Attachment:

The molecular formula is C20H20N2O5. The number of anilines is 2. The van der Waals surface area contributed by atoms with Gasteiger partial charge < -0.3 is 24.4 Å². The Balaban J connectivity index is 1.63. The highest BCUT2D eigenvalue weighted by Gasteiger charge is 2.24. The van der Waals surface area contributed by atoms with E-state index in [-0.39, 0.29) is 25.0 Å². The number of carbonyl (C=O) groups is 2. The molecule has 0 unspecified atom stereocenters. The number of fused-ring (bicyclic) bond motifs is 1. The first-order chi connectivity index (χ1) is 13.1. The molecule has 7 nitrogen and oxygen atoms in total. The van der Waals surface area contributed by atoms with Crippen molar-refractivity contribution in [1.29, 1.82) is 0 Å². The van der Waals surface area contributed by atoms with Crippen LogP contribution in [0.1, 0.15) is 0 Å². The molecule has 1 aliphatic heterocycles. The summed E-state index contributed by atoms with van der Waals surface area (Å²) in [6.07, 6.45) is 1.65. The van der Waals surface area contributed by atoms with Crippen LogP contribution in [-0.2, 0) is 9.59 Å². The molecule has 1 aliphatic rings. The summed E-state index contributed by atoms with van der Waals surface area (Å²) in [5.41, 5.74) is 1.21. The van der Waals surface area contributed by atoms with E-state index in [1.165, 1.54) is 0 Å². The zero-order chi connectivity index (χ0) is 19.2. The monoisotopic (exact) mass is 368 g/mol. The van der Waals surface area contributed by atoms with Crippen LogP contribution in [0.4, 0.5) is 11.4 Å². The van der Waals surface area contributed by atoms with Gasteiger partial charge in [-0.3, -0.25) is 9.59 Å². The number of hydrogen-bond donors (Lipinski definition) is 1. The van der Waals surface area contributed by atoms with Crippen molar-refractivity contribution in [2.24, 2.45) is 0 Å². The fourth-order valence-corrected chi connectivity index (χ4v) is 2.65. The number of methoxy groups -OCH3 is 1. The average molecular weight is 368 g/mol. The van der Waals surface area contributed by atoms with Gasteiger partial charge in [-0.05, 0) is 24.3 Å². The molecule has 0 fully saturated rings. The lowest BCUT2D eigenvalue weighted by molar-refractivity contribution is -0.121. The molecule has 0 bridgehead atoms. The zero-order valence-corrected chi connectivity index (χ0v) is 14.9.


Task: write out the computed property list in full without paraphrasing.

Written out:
The molecular formula is C20H20N2O5. The number of anilines is 2. The van der Waals surface area contributed by atoms with Gasteiger partial charge < -0.3 is 24.4 Å². The Balaban J connectivity index is 1.63. The highest BCUT2D eigenvalue weighted by Gasteiger charge is 2.24. The van der Waals surface area contributed by atoms with E-state index in [-0.39, 0.29) is 25.0 Å². The number of carbonyl (C=O) groups is 2. The molecule has 0 unspecified atom stereocenters. The number of fused-ring (bicyclic) bond motifs is 1. The first-order chi connectivity index (χ1) is 13.1. The molecule has 7 nitrogen and oxygen atoms in total. The van der Waals surface area contributed by atoms with Crippen molar-refractivity contribution in [1.29, 1.82) is 0 Å². The van der Waals surface area contributed by atoms with Crippen LogP contribution in [0.1, 0.15) is 0 Å². The molecule has 1 aliphatic heterocycles. The summed E-state index contributed by atoms with van der Waals surface area (Å²) in [6.07, 6.45) is 1.65. The van der Waals surface area contributed by atoms with Crippen LogP contribution in [-0.2, 0) is 9.59 Å². The molecule has 1 aliphatic rings. The summed E-state index contributed by atoms with van der Waals surface area (Å²) in [5.41, 5.74) is 1.21. The van der Waals surface area contributed by atoms with E-state index in [1.165, 1.54) is 0 Å². The zero-order chi connectivity index (χ0) is 19.2. The monoisotopic (exact) mass is 368 g/mol. The van der Waals surface area contributed by atoms with Crippen LogP contribution in [0.4, 0.5) is 11.4 Å². The van der Waals surface area contributed by atoms with Gasteiger partial charge in [-0.3, -0.25) is 9.59 Å². The number of hydrogen-bond donors (Lipinski definition) is 1. The van der Waals surface area contributed by atoms with Crippen molar-refractivity contribution in [2.24, 2.45) is 0 Å². The fourth-order valence-corrected chi connectivity index (χ4v) is 2.65. The number of methoxy groups -OCH3 is 1. The average molecular weight is 368 g/mol. The van der Waals surface area contributed by atoms with Gasteiger partial charge in [-0.05, 0) is 24.3 Å². The molecule has 0 fully saturated rings. The lowest BCUT2D eigenvalue weighted by molar-refractivity contribution is -0.121. The molecule has 0 bridgehead atoms. The zero-order valence-corrected chi connectivity index (χ0v) is 14.9.